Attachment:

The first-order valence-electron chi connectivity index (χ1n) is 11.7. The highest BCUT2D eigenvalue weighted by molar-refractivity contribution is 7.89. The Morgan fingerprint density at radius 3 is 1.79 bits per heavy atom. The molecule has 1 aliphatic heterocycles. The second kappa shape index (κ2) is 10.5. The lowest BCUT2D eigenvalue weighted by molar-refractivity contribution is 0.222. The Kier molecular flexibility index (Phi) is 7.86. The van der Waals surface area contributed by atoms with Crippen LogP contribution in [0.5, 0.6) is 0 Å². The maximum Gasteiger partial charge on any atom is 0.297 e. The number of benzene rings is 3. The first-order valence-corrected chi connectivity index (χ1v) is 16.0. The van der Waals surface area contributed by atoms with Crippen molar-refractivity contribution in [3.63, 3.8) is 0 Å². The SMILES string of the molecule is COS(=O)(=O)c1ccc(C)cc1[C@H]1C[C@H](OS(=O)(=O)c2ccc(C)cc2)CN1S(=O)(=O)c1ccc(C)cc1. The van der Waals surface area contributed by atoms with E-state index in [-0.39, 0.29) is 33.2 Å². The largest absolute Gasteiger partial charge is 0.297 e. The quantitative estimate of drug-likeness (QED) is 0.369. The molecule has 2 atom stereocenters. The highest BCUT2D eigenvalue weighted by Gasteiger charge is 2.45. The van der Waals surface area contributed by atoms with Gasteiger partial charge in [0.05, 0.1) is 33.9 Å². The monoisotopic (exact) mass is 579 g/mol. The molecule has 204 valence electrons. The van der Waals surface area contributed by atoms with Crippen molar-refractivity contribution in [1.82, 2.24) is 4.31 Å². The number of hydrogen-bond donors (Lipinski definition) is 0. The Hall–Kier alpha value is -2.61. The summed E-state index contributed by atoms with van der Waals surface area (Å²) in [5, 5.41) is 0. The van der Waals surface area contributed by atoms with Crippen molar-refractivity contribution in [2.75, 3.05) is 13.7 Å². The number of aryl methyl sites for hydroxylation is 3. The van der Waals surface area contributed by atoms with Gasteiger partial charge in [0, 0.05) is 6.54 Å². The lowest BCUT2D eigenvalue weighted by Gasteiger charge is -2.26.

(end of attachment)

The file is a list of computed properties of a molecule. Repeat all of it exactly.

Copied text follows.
The first-order valence-electron chi connectivity index (χ1n) is 11.7. The highest BCUT2D eigenvalue weighted by molar-refractivity contribution is 7.89. The Morgan fingerprint density at radius 3 is 1.79 bits per heavy atom. The molecule has 1 aliphatic heterocycles. The second kappa shape index (κ2) is 10.5. The lowest BCUT2D eigenvalue weighted by molar-refractivity contribution is 0.222. The Kier molecular flexibility index (Phi) is 7.86. The van der Waals surface area contributed by atoms with Crippen LogP contribution in [0.5, 0.6) is 0 Å². The maximum Gasteiger partial charge on any atom is 0.297 e. The number of benzene rings is 3. The first-order valence-corrected chi connectivity index (χ1v) is 16.0. The van der Waals surface area contributed by atoms with Crippen molar-refractivity contribution in [3.63, 3.8) is 0 Å². The SMILES string of the molecule is COS(=O)(=O)c1ccc(C)cc1[C@H]1C[C@H](OS(=O)(=O)c2ccc(C)cc2)CN1S(=O)(=O)c1ccc(C)cc1. The van der Waals surface area contributed by atoms with E-state index in [-0.39, 0.29) is 33.2 Å². The largest absolute Gasteiger partial charge is 0.297 e. The quantitative estimate of drug-likeness (QED) is 0.369. The molecule has 2 atom stereocenters. The highest BCUT2D eigenvalue weighted by Gasteiger charge is 2.45. The van der Waals surface area contributed by atoms with Gasteiger partial charge in [0.05, 0.1) is 33.9 Å². The monoisotopic (exact) mass is 579 g/mol. The molecule has 204 valence electrons. The van der Waals surface area contributed by atoms with Crippen molar-refractivity contribution in [1.82, 2.24) is 4.31 Å². The number of hydrogen-bond donors (Lipinski definition) is 0. The Hall–Kier alpha value is -2.61. The summed E-state index contributed by atoms with van der Waals surface area (Å²) in [5, 5.41) is 0. The van der Waals surface area contributed by atoms with Crippen molar-refractivity contribution in [2.75, 3.05) is 13.7 Å². The number of aryl methyl sites for hydroxylation is 3. The van der Waals surface area contributed by atoms with Gasteiger partial charge in [0, 0.05) is 6.54 Å². The lowest BCUT2D eigenvalue weighted by Gasteiger charge is -2.26.